Little Sister wasn’t the only one who choked up while reading E.B. White’s masterpiece. Mr. White had the same problem!

On reading aloud (cont.)

Wednesday’s Bulletin Board — under the headline “Have you read ‘Charlotte’s Web’? Yes? Proceed as usual. No? Skip ahead to ‘Clowning around’ — now!” — opened with a report from  Little Sister [SPOILER ALERT! Anyone who has not read “Charlotte’s Web” should skip to the next item now, read “Charlotte’s Web” ASAP, and then return to Little Sister‘s report]: “‘Where’s Papa going with that ax?’

Continue reading “Little Sister wasn’t the only one who choked up while reading E.B. White’s masterpiece. Mr. White had the same problem!”

Have you read “Charlotte’s Web”? Yes? Proceed as usual. No? Skip ahead to “Clowning around” — now!

On reading aloud (cont.)

Little Sister writes [SPOILER ALERT! Anyone who has not read “Charlotte’s Web” should skip to the next item now, read “Charlotte’s Web” ASAP, and then return to Little Sister‘s report]: “‘Where’s Papa going with that ax?’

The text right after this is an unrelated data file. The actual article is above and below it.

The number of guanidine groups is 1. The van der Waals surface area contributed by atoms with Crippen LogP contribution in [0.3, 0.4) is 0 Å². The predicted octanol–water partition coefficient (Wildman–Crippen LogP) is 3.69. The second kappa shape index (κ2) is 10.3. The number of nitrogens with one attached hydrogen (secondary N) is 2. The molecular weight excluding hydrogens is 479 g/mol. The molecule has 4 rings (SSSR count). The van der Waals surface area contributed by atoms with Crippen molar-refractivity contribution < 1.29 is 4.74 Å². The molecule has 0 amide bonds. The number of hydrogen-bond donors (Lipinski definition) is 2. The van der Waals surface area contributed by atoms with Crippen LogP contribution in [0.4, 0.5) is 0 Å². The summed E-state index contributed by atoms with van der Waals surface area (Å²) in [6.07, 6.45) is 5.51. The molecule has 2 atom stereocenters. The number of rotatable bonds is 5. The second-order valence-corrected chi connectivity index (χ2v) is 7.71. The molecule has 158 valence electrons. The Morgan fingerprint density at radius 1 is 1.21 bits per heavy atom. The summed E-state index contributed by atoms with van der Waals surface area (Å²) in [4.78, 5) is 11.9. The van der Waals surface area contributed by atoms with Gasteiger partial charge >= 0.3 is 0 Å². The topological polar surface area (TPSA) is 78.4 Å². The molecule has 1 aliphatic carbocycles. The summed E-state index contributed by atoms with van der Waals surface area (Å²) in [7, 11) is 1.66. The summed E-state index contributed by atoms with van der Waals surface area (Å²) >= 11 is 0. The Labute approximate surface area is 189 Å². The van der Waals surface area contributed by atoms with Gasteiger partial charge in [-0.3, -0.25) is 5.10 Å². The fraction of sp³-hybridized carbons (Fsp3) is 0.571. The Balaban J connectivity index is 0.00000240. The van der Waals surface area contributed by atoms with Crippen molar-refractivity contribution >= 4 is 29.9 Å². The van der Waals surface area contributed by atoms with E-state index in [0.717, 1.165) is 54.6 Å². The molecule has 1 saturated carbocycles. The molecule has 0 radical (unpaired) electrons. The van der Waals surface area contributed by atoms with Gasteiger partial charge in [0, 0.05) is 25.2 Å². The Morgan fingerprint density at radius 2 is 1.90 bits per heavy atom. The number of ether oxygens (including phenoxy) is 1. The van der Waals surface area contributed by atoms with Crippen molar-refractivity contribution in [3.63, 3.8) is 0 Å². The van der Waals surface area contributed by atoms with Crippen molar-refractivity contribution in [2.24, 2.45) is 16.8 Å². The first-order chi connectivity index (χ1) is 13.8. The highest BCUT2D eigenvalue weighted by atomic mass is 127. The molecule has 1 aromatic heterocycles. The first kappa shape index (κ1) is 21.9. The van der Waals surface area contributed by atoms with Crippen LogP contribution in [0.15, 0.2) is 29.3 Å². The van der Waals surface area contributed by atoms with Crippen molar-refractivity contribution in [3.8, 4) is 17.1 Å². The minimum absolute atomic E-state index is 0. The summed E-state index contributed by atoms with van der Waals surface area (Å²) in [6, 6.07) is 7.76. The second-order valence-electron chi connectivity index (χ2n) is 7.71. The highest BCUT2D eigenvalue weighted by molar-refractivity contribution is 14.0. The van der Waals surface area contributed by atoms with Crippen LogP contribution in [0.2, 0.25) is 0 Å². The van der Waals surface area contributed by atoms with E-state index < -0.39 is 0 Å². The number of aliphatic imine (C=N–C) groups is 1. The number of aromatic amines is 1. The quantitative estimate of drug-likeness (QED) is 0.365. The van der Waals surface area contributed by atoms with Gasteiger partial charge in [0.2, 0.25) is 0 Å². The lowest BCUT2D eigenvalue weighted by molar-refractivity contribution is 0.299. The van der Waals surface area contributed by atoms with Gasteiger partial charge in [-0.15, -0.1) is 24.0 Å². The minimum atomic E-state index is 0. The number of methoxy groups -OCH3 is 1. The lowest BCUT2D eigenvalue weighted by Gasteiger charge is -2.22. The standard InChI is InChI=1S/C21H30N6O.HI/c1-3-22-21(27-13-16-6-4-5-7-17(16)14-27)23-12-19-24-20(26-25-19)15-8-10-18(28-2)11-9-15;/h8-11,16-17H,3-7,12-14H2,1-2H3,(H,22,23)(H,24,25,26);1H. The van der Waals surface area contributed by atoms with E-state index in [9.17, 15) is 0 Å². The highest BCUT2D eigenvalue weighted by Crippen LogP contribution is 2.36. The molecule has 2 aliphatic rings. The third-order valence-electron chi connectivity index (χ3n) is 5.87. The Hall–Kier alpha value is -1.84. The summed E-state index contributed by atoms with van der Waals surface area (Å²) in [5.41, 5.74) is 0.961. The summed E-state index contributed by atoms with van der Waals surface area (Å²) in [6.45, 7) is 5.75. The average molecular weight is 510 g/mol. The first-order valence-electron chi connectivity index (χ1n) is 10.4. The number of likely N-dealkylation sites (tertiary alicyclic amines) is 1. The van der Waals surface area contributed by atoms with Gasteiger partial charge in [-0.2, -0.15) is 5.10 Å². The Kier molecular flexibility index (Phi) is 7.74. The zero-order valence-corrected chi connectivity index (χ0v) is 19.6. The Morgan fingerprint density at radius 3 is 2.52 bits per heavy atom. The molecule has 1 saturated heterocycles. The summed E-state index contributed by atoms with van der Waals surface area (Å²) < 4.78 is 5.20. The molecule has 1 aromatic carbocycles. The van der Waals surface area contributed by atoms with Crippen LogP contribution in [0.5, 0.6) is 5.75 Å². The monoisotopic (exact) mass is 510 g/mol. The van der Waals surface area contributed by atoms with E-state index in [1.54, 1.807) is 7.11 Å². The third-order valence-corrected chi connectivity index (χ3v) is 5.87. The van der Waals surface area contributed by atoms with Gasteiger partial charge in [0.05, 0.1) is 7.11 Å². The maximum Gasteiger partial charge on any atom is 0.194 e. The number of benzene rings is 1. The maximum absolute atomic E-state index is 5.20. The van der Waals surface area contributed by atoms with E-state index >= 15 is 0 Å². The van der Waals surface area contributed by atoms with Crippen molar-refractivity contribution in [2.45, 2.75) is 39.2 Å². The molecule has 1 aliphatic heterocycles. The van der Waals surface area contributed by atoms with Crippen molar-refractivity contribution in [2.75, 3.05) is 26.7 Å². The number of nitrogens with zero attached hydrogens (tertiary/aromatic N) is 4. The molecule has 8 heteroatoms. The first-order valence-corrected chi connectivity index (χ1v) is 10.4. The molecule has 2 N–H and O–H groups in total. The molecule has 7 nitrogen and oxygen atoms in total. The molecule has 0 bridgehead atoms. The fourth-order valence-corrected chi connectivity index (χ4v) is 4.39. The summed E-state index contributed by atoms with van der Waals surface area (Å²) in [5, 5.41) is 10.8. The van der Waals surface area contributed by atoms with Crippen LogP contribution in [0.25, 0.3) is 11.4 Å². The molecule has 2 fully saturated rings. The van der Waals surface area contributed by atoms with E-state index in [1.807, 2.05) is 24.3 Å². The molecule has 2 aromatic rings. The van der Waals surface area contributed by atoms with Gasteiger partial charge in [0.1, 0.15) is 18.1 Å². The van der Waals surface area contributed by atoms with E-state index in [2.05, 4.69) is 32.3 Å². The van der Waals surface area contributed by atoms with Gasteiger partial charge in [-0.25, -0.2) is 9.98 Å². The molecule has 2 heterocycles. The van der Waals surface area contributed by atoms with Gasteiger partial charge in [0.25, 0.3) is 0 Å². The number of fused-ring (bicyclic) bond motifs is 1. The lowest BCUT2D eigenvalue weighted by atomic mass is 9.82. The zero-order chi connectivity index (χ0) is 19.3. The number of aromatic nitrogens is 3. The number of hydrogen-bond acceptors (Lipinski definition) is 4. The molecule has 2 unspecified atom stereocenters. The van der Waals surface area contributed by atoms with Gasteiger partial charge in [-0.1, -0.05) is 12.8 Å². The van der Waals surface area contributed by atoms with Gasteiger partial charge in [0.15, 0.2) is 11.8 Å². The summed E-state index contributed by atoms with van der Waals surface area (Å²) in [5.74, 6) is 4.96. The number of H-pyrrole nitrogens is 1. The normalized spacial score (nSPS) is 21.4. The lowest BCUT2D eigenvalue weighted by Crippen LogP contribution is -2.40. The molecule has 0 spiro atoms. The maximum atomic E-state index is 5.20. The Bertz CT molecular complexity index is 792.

“E.B. White sure knew what he was doing when he planted that first-line hook in ‘Charlotte’s Web.’

Continue reading “Have you read “Charlotte’s Web”? Yes? Proceed as usual. No? Skip ahead to “Clowning around” — now!”

The Reading Education Assistance Dog (R.E.A.D.) didn’t want to hear that story about the dying dog. . .

Our pets, ourselves
And: In memoriam — including: There’s a signpost up ahead…

Crazy Dog Lady: “The stories about reading to kids reminds me of my standard poodle, Ben, who was not only a certified therapy dog for many years, but also qualified to be a R.E.A.D. (Reading Education Assistance Dog). He spent many hours at a school and various libraries having kids read to him.

Continue reading “The Reading Education Assistance Dog (R.E.A.D.) didn’t want to hear that story about the dying dog. . .”

There was a fowl odor coming from the outhouse. Could that be . . . one of the partridge family?

Life as we know it
Outhouses and Port-a-Potties Division

Twitty of Como writes: “When I was about age 12, my parents bought a small, unfinished cabin on 28 acres of lakeshore. It was beautiful but had no well, electricity or lavatory facilities.

“When spring came, it became my job to dig a hole for the as-yet-unbuilt outhouse, which I did. The outhouse wasn’t intended for long-term use, so it was pretty much a spare wood frame wrapped with tarpaper — cold in winter and hot in summer.